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  • 1. HOFSLAGARE, O
    et al.
    Samuelsson, Göran
    Umeå universitet, Teknisk-naturvetenskapliga fakulteten, Institutionen för fysiologisk botanik. Umeå universitet, Teknisk-naturvetenskapliga fakulteten, Umeå Plant Science Centre (UPSC).
    SJOBERG, S
    CADMIUM EFFECTS ON PHOTOSYNTHESIS AND NITRATE ASSIMILATION IN SCENEDESMUS-OBLIQUUS - A POTENTIOMETRIC STUDY IN AN OPEN CO2-SYSTEM1985Inngår i: Environmental and Experimental Botany, ISSN 0098-8472, E-ISSN 1873-7307, Vol. 25, nr 1, s. 75-82Artikkel i tidsskrift (Fagfellevurdert)
  • 2.
    Imran, Muhammad
    et al.
    School of Applied Biosciences, Kyungpook National University, South Korea.
    Shazad, Raheem
    Natural & Medical Sciences Research Center, University of Nizwa, Nizwa, Oman.
    Bilal, Saqib
    Department of Horticulture, University of Haripur, Haripur, Pakistan.
    Imran, Qari Muhammad
    Umeå universitet, Medicinska fakulteten, Institutionen för medicinsk kemi och biofysik.
    Khan, Murtaza
    School of Applied Biosciences, Kyungpook National University, South Korea.
    Kang, Sang-Mo
    School of Applied Biosciences, Kyungpook National University, South Korea.
    Khan, Abdul Latif
    Department of Horticulture, University of Haripur, Haripur, Pakistan.
    Yun, Byung-Wook
    School of Applied Biosciences, Kyungpook National University, South Korea.
    Lee, In-Jung
    School of Applied Biosciences, Kyungpook National University, South Korea.
    Exogenous Melatonin mediates the regulation of endogenous nitric oxide in Glycine max L. to reduce effects of drought stress2021Inngår i: Environmental and Experimental Botany, ISSN 0098-8472, E-ISSN 1873-7307, Vol. 188, artikkel-id 104511Artikkel i tidsskrift (Fagfellevurdert)
    Abstract [en]

    Drought stress retards plant growth and yield. Melatonin and nitric oxide (NO) have demonstrated their potential role against abiotic stresses; however, the underlying molecular mechanism by which they interact and extend drought stress tolerance has not been fully elucidated. Herein, the current study was performed to establish the optimum beneficial concentration of MT and NO in combating drought stress and later understand its responses at biochemical, and molecular levels. Results showed exogenous MT, and sodium nitroprusside (SNP as NO donor) have counteracted drought-induced growth inhibition of soybean (Glycine max L.) by increasing plant biomass, photosynthesis efficiency and water content and reducing reactive oxygen species accumulation. MT and NO treatments showed reduced lipid peroxidation and improved defense responses via significantly higher antioxidant enzyme activities than control during drought. Surprisingly, endogenous abscisic acid (ABA) contents and gene expression of its synthesis and ABA-responsive proteins and their promoters were significantly decreased in drought by MT + NO. This was coupled with an increase in endogenous MT levels. In endo-NO regulations, S-nitrosoglutathione was increased, but L-NAME (NO inhibitor) and cPTIO (NO scavenger) decreased the S-nitrosothiol (SNO) contents, which was followed by the increased expression of NO-synthesis-related-genes by MT + NO. Interestingly, MT + NO-induced drought stress tolerance was coupled with increased expression of transcription factors such as GmWRKY27 and GmMYB174. Conclusively, the physiological, antioxidant, and molecular analysis showed that MT triggers downregulated NO accumulation, promoting tolerance against drought stress.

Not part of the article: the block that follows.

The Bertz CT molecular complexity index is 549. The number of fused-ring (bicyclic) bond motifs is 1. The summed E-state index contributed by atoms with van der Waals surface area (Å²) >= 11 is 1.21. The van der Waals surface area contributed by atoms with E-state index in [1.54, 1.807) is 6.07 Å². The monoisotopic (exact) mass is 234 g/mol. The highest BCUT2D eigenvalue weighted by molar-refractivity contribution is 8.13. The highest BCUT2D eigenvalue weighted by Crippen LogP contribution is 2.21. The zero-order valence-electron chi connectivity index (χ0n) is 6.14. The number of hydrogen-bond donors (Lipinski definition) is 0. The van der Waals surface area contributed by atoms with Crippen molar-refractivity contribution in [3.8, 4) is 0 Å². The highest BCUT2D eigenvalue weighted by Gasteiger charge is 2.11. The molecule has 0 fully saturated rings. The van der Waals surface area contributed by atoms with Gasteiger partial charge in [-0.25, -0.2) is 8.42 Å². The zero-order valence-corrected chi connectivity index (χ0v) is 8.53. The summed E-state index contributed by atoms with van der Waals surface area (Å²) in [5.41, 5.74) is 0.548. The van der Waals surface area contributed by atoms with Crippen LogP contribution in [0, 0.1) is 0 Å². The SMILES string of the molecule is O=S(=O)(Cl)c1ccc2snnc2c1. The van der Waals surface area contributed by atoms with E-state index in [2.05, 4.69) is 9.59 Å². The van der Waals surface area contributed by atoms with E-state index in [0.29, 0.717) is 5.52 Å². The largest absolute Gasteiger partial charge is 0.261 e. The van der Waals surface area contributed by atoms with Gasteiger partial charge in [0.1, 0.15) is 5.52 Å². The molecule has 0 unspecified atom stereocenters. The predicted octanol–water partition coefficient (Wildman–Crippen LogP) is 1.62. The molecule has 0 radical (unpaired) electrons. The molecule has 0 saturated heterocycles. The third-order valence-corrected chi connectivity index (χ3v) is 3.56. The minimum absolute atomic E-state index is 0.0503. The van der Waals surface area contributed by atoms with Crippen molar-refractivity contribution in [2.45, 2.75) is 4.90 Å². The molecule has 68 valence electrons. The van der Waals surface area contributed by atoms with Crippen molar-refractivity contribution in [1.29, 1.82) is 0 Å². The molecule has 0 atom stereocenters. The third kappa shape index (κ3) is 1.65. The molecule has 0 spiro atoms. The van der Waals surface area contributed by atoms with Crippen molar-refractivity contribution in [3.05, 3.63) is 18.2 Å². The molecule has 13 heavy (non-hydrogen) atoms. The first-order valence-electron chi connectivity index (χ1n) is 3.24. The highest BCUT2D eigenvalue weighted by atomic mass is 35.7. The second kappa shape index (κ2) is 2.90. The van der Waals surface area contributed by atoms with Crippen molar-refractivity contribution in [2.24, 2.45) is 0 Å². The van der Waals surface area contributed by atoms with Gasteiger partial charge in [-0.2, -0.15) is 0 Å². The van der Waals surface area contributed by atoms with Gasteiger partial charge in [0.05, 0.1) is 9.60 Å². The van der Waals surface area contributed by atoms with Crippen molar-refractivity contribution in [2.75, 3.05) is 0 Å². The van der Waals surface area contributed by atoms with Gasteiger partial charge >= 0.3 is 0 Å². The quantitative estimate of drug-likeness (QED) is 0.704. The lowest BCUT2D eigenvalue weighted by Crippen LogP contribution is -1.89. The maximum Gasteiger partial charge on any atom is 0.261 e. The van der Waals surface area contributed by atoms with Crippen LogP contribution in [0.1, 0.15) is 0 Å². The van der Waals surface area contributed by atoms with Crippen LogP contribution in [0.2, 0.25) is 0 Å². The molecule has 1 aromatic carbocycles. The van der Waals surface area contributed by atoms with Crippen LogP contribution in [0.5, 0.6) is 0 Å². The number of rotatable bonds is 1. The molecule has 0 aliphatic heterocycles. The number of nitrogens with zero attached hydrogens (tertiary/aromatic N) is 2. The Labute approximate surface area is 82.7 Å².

• 3.
    Imran, Qari Muhammad
    et al.
    Laboratory of Plant Functional Genomics School of Applied Biosciences, Kyungpook National University, Daegu, Republic of Korea.
    Hussain, Adil
    Mun, Bong-Gyu
    Lee, Sang Uk
    Asaf, Sajjad
    Ali, Muhammad Amjad
    Lee, In-Jung
    Yun, Byung-Wook
    Transcriptome wide identification and characterization of NO-responsive WRKY transcription factors in Arabidopsis thaliana L.2018Inngår i: Environmental and Experimental Botany, ISSN 0098-8472, E-ISSN 1873-7307, Vol. 148, s. 128-143Artikkel i tidsskrift (Fagfellevurdert)
    Abstract [en]